Updated on 12/07/2016 5:22PM

Experts urge racing to adopt more-humane policies for horses

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TUCSON, Ariz. – The racing industry should stake out defensible positions in its efforts to combat attacks from the animal-rights movement by adopting humane practices but should also be wary of partnering with animal-welfare organizations, participants at a morning session focusing on the movements said on Wednesday at the Symposium on Racing and Gaming in Tucson.

The panel, entitled “The Animal Rights Agenda: An Issue That Can No Longer Be Ignored,” sought to inform the racing industry about the tactics used by the movements in bringing pressure on businesses like racing that use animals. It also underlined the increasingly contentious issues surrounding the topic in racing, which is itself divided on the proper response to criticism of the sport and its practices.

The panelists themselves were far more sympathetic to the prevailing notion among most racing participants that the movements rely on propaganda and ultimately reject finding common ground with the industries they attack. That belief, however, is countered by a sizeable number of people within racing who believe the industry itself is in dire need of adopting more humane practices and moving far more aggressively in addressing the post-racing needs of its horses.

Although Marsha Kelly, a principal in the public-relations firm MSK Ventures, said that racing must “claim the high ground” by making sure the sport treats its animals humanely, she also warned the industry that it should not seek partners in the animal-welfare movement, specifically calling the Humane Society of the United States a “Trojan horse” that seeks to cozy up to industries in order to eventually ban them.

The claim resonated with many in the audience who have objected to the formation this summer of a “horse-advisory council” within the HSUS that was supported by several influential organizations, including The Jockey Club. At the time of the council’s formation, Wayne Pacelle, the president of the HSUS, said that the council would allow the HSUS to work hand-in-hand with the racing industry to address “the doping of horses” and “other chronic problems within the industry.”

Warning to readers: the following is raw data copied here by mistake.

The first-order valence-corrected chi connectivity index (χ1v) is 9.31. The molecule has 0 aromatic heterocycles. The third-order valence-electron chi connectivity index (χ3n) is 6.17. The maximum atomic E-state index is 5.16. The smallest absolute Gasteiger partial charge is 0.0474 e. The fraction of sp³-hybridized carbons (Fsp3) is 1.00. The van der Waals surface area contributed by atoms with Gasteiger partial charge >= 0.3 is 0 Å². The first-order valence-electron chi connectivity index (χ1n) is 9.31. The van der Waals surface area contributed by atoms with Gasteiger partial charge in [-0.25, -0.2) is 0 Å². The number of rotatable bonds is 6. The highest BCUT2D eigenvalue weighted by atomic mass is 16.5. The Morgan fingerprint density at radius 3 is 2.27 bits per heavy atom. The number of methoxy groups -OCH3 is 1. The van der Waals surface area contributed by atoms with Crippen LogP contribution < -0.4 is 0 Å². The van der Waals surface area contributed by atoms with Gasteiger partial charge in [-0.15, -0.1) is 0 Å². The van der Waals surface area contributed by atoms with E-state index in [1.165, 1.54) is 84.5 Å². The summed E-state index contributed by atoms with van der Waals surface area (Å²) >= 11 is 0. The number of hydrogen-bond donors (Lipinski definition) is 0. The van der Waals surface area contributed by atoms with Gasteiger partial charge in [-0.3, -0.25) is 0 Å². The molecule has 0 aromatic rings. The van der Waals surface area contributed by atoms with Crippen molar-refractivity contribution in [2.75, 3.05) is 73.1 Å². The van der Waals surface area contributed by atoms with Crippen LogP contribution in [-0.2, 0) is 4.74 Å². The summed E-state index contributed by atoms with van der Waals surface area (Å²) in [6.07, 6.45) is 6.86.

“Be careful of inviting those guys [the HSUS] into the tent,” Kelly said, calling the leaders of the organization, and Pacelle in particular, disingenuous in their efforts to work with animal-use industries.

Joe DeFrancis, the former owner of Laurel Park and Pimlico in Maryland who is a member of the HSUS advisory panel, said the accusation by Kelly “is absolutely preposterous and without even the tiniest scintilla of factual support.”

DeFrancis also provided an excerpt from testimony that Pacelle made in front of a committee of the House of Representatives in 2012 in which he said, “I want to underscore that the HSUS does not oppose horse racing.”

In other remarks, Kelly and her co-panelist, Patti Strand, a dog breeder who is an outspoken opponent of the animal-rights movement – at least the more radical elements of that movement – said that most organizations in both movements are ultimately seeking the elimination of all animal-use businesses. They both said that racing needs to be vocal about the measures it is taking to protect its animals, in an attempt to mitigate against the inevitable attacks from critics.

Kelly said that “it is easy to find one bad apple,” but she said that the general public would be sympathetic to industries that are making principled efforts to treat their animals humanely.

“The general public expects reasonable good faith and conscientious behavior,” Kelly said. “They don’t expect perfection.”

Following the end of the prepared remarks, Joe Harper, the president of Del Mar Thoroughbred Club in Southern California – where the animal-rights and animal-welfare movements are particularly strong – addressed the panel from the audience, recounting his experiences this year with protestors affiliated with People for the Ethical Treatment of Animals. The organization routinely organized protests outside Del Mar’s gates during the track’s summer and fall meets.

Harper warned the racing industry that it needs to take the protests seriously.

“You better get your act together,” Harper said. “They are coming to all your racetracks. People better understand the magnitude of this. This is the most dangerous thing to come to racing in my 40 years at racetracks.”

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